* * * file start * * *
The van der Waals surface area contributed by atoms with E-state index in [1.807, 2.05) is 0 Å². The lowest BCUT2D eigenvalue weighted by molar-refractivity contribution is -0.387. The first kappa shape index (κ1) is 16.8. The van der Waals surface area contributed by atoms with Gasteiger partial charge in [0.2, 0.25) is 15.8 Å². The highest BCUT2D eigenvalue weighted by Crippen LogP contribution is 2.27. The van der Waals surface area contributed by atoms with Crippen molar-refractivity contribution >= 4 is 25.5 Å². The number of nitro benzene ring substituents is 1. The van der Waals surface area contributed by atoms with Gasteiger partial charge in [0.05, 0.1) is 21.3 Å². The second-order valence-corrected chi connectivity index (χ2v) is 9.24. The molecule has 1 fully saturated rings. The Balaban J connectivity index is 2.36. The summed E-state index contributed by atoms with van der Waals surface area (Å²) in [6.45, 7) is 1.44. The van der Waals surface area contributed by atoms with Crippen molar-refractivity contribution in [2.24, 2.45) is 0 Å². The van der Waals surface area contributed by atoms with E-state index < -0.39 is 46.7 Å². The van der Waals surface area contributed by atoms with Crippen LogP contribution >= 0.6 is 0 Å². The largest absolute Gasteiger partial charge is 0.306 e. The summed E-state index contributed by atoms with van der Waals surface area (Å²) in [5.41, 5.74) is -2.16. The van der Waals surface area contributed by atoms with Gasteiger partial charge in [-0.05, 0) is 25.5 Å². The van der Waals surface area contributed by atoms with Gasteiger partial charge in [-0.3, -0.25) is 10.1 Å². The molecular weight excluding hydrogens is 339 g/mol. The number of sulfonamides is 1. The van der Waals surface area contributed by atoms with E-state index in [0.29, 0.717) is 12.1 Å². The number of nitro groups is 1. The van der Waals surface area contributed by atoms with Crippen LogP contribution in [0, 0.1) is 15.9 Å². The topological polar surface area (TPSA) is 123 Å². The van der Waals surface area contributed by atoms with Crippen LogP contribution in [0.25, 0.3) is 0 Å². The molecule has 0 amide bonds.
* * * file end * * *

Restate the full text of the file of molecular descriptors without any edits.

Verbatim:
The van der Waals surface area contributed by atoms with E-state index in [1.807, 2.05) is 0 Å². The lowest BCUT2D eigenvalue weighted by molar-refractivity contribution is -0.387. The first kappa shape index (κ1) is 16.8. The van der Waals surface area contributed by atoms with Gasteiger partial charge in [0.2, 0.25) is 15.8 Å². The highest BCUT2D eigenvalue weighted by Crippen LogP contribution is 2.27. The van der Waals surface area contributed by atoms with Crippen molar-refractivity contribution >= 4 is 25.5 Å². The number of nitro benzene ring substituents is 1. The van der Waals surface area contributed by atoms with Gasteiger partial charge in [0.05, 0.1) is 21.3 Å². The second-order valence-corrected chi connectivity index (χ2v) is 9.24. The molecule has 1 fully saturated rings. The Balaban J connectivity index is 2.36. The summed E-state index contributed by atoms with van der Waals surface area (Å²) in [6.45, 7) is 1.44. The van der Waals surface area contributed by atoms with Crippen molar-refractivity contribution in [2.24, 2.45) is 0 Å². The van der Waals surface area contributed by atoms with E-state index < -0.39 is 46.7 Å². The van der Waals surface area contributed by atoms with Crippen LogP contribution >= 0.6 is 0 Å². The largest absolute Gasteiger partial charge is 0.306 e. The summed E-state index contributed by atoms with van der Waals surface area (Å²) in [5.41, 5.74) is -2.16. The van der Waals surface area contributed by atoms with Gasteiger partial charge in [-0.05, 0) is 25.5 Å². The van der Waals surface area contributed by atoms with Gasteiger partial charge in [-0.3, -0.25) is 10.1 Å². The molecular weight excluding hydrogens is 339 g/mol. The number of sulfonamides is 1. The van der Waals surface area contributed by atoms with E-state index in [0.29, 0.717) is 12.1 Å². The number of nitro groups is 1. The van der Waals surface area contributed by atoms with Crippen LogP contribution in [0, 0.1) is 15.9 Å². The topological polar surface area (TPSA) is 123 Å². The van der Waals surface area contributed by atoms with Crippen LogP contribution in [0.25, 0.3) is 0 Å². The molecule has 0 amide bonds.